Jason Taverner is on top of the world. He has it all- a house in the Swiss Alps, a beautiful girlfriend, an illustrious singing career, and a hit late...moreJason Taverner is on top of the world. He has it all- a house in the Swiss Alps, a beautiful girlfriend, an illustrious singing career, and a hit late-night talk show. In a sense, he is Justin Timberlake (yes, Timberlake doesn't have a talk show... yet). Until one morning he awakens to find that no one knows who he is anymore, all of his IDs are gone and, in the matter of a few hours, he has become an unperson. Which, in the militarized post-Real ID future this book is set in, makes him a very obvious and tempting target for the military police.
As he goes about trying to reclaim his identity, Jason becomes enmeshed in all sorts of various interactions with various damaged women. First there's Kathy, a 17 year old psychotic forger who provides him with a fake set of papers to move through the police checkpoints and then proceeds to toy with him as to whether she gave him a valid set of papers or not. She seems a stand-in for Dick's fifth and final wife, Leslie "Tessa" Busby, to whom the book is dedicated. If Kathy is in any way based on Tessa, it is understandable that during the time he was writing this book, Dick was committed to a psychiatric ward, went on multiple amphetamine benders, and feared for his safety so much that he placed the manuscript into the care of his attorneys to protect it from the insanity of his home life. She baits him again and again, spins stories about an imprisoned boyfriend out of thin air, and continually wavers between saving Taverner from the police and turning him in herself.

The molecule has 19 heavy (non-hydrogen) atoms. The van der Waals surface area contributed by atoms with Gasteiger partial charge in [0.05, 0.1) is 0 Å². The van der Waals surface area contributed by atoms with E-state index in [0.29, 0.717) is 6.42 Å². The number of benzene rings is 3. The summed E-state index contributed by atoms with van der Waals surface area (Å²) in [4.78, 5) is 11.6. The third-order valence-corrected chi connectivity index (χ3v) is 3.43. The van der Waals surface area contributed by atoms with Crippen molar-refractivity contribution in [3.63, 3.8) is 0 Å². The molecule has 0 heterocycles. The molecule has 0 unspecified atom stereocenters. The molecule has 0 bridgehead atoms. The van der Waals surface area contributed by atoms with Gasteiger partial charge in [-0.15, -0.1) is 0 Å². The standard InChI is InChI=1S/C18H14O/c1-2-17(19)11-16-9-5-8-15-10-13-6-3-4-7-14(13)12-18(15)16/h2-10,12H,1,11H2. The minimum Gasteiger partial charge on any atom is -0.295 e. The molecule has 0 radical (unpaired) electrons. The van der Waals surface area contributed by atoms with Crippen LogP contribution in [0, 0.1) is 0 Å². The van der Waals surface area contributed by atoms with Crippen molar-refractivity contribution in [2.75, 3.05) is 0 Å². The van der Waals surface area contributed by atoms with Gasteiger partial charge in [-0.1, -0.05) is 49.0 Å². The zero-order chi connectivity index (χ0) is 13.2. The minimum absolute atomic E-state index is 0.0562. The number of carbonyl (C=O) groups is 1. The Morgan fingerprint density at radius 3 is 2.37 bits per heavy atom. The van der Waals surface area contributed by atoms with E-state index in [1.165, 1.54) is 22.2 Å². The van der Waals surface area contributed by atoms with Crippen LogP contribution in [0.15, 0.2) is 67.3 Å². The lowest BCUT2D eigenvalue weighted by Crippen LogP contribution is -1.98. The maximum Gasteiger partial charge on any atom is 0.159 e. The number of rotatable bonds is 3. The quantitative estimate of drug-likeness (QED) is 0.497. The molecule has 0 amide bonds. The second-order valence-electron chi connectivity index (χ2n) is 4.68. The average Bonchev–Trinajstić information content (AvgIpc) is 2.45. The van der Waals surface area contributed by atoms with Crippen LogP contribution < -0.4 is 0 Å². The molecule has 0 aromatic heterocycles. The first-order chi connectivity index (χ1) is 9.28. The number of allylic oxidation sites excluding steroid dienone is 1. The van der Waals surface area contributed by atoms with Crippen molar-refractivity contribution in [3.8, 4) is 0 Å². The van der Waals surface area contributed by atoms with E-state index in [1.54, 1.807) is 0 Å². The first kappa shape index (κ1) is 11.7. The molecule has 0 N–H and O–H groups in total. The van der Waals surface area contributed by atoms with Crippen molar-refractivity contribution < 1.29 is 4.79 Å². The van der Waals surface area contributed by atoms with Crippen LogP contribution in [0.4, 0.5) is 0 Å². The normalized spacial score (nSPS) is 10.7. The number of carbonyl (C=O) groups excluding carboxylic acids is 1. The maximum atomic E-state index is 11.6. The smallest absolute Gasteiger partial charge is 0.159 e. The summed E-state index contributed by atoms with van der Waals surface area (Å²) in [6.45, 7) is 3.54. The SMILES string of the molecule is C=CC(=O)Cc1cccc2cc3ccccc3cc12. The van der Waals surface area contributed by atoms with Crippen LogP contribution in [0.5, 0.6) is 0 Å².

Next there's Alys Buckman, the bdsm-obsessed drug addict sister/occasional lover of the Police General who is investigating Jason Taverner's lack of identity. She inveigles Jason into her home with promises of protection and then doses him with an exceptionally strong amount of mescaline and further complicates his life in ways I will not spoil for future readers. Finally there's Mary Anne, a kindly shut-in neighbor of Alys' who Jason momentarily kidnaps before having a series of existential discussions on the benefits of taking risks and who gives him one of her cherished ceramic vases.